The California State Archives located in Sacramento offers many otherwise difficult records that may help you research your ancestor, a sampling of these records include: Mental Health Records from 1856-1972 (from State Hospitals in Stockton, DeWitt, Modesto, Mendocino and Sonoma); Prison Records 1856-1972 from San Quentin, Folsom and the Youth Authority; school reports and professional and vocational licenses for architectural examiners, engineers, cosmetologists, dental examiners, medical examiners, pharmacy board, and social work examiners. They also have census records, military records, and various county records. In addition they have the Mexican Land Grant Maps 1855-1875 with an online index. The Archives have an online question form to use in corresponding with the archivists or you may visit in person. The Archives web site is at California Secretary of State - California State Archives.
The California History Room of the California State Library, http://www.library.ca.gov/html/CalHist/cal_index.cfm includes an online guide to using the resources found at the History Room, including the California state census; the California Great Register; DAR compilations; city directories; newspapers; and the Pioneer Card File. Various other indexes are available at the History Room.
Another library that is part of the California State Library is the Sutro Library. The Sutro Library, located on the campus of the San Francisco State University, is said to have the greatest genealogy collection west of Utah. While the Sutro does not have its own web site, its collections can be searched through the main catalogue of the California State Library located at http://www.library.ca.gov/.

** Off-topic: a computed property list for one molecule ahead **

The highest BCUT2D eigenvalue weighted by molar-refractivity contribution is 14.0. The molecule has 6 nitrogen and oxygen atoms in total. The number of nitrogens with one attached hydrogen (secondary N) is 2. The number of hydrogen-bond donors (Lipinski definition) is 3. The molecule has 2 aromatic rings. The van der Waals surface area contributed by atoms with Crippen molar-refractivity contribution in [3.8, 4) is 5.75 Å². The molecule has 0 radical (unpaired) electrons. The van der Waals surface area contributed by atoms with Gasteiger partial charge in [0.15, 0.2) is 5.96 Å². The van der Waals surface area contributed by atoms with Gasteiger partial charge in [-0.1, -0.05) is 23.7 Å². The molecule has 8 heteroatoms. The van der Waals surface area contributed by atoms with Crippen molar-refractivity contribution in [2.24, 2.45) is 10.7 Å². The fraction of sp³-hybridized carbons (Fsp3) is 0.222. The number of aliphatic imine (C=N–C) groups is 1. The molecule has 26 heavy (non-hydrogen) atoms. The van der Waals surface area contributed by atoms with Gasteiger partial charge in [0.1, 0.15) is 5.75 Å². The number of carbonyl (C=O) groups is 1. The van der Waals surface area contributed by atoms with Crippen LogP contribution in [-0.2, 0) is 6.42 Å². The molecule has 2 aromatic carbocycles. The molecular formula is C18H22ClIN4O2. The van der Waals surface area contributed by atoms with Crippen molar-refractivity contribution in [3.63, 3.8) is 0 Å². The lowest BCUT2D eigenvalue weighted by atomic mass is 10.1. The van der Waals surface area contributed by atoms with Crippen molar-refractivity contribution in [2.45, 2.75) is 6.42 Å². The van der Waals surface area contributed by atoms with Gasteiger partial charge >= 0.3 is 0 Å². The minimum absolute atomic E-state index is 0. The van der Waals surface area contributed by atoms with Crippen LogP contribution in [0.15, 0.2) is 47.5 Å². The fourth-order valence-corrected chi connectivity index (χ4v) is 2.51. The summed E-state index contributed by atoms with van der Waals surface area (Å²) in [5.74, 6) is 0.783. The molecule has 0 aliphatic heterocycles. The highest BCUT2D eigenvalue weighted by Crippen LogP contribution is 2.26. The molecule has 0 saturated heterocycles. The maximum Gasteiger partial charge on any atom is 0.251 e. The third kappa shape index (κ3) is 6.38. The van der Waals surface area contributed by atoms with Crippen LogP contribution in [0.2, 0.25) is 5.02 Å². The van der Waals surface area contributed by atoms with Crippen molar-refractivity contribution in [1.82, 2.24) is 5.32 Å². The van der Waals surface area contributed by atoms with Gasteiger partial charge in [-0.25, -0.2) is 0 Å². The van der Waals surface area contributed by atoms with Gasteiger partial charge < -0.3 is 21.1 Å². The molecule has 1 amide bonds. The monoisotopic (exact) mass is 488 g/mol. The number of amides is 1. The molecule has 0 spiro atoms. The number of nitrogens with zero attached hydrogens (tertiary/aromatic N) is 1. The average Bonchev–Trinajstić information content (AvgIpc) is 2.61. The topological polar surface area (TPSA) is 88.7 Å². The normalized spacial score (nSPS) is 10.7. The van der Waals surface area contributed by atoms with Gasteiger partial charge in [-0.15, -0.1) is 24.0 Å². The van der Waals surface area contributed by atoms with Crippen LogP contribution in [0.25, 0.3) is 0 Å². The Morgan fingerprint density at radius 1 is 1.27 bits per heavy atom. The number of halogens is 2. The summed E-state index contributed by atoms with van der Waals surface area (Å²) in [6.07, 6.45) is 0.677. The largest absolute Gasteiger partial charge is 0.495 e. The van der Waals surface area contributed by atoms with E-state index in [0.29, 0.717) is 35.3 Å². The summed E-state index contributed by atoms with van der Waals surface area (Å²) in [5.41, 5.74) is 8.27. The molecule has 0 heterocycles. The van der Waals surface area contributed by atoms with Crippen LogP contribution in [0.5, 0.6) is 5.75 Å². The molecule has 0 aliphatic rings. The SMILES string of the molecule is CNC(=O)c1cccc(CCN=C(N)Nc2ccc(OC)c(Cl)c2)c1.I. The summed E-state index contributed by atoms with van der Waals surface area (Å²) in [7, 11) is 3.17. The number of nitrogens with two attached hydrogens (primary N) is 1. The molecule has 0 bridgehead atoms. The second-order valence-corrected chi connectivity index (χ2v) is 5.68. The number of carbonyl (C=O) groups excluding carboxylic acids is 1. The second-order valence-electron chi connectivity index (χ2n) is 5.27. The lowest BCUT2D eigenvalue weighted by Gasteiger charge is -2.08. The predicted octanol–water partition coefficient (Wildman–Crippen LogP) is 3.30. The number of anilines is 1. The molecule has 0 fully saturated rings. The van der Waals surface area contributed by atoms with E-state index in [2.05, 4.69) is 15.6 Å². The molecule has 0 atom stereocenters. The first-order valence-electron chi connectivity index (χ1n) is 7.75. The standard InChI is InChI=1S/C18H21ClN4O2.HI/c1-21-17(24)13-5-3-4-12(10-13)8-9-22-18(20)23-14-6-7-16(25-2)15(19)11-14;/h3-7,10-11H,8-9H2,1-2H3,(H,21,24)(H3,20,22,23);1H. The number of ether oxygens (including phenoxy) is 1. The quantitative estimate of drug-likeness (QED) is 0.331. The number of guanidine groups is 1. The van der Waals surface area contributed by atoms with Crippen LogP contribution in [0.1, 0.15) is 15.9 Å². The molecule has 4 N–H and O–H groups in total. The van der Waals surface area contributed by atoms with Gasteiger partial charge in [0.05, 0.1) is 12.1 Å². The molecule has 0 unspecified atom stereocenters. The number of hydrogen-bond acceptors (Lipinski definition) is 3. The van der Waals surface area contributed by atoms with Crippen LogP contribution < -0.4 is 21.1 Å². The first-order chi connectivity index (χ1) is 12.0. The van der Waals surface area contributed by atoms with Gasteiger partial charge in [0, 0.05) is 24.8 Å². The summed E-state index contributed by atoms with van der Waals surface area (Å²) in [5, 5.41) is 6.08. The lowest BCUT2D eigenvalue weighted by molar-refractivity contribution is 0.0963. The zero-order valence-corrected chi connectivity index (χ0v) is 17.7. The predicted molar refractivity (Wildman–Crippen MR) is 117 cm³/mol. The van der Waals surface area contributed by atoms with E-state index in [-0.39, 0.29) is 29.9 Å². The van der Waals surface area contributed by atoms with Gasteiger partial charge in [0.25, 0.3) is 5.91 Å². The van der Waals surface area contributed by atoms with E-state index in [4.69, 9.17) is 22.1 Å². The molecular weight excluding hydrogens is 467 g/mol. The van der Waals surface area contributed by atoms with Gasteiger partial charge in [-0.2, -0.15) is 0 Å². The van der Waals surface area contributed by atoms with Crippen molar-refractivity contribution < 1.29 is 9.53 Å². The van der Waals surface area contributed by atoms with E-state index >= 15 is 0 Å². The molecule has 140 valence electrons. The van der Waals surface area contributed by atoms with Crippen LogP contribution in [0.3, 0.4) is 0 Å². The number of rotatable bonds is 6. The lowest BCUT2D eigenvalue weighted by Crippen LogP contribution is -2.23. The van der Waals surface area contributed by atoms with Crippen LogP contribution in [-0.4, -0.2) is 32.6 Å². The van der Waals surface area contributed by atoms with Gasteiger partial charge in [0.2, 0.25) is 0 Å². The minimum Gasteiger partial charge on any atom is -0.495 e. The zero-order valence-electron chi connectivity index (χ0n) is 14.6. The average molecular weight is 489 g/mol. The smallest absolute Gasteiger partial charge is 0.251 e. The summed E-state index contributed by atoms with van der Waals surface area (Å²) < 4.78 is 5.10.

Several California genealogy societies also include genealogical databases on their web sites. The California State Genealogical Alliance website includes a search engine for California genealogy and historical societies at http://www.csga.com/. Another resource for finding the web sites for California genealogy societies is through Census Finder at http://www.censusfinder.com/california-genealogy-society.htm.
The Southern California Genealogical Society has indexes that include Avalon Cemetery, Catalina; 1890 building permits; Fairfax High School Class of 1932; LA County Burial Permits 1870-1892; LA Times Obituary Search; and the 1896 Sierra Madre Great Register. This Society has plans for many other online indexes and their web site is a great resource. You can find them at Southern California Genealogical Society.
The Santa Clara Genealogy Historical and Genealogical Society at http://www.rootsweb.com/~cascchgs/, includes several databases including indexes for Santa Clara county histories; Index to Early Settlers File; Index to Amos Williams Funeral Home Books; Monahan Funeral Home Books Index; and the Mission City Memorial Park Index.
The San Bernardino Valley Genealogy Society has a link to the online pre-1905 death index for San Bernardino County at http://sbpl.org/genealogy.html. San Bernardino County is the largest county in the United States. San Bernardino County was created from Los Angeles County in 1853.
Source Information: GenWeekly, New Providence, NJ, USA: Genealogy Today LLC, 2006.
The views and opinions expressed in this article are those of the author and do not necessarily reflect the views of Genealogy Today LLC.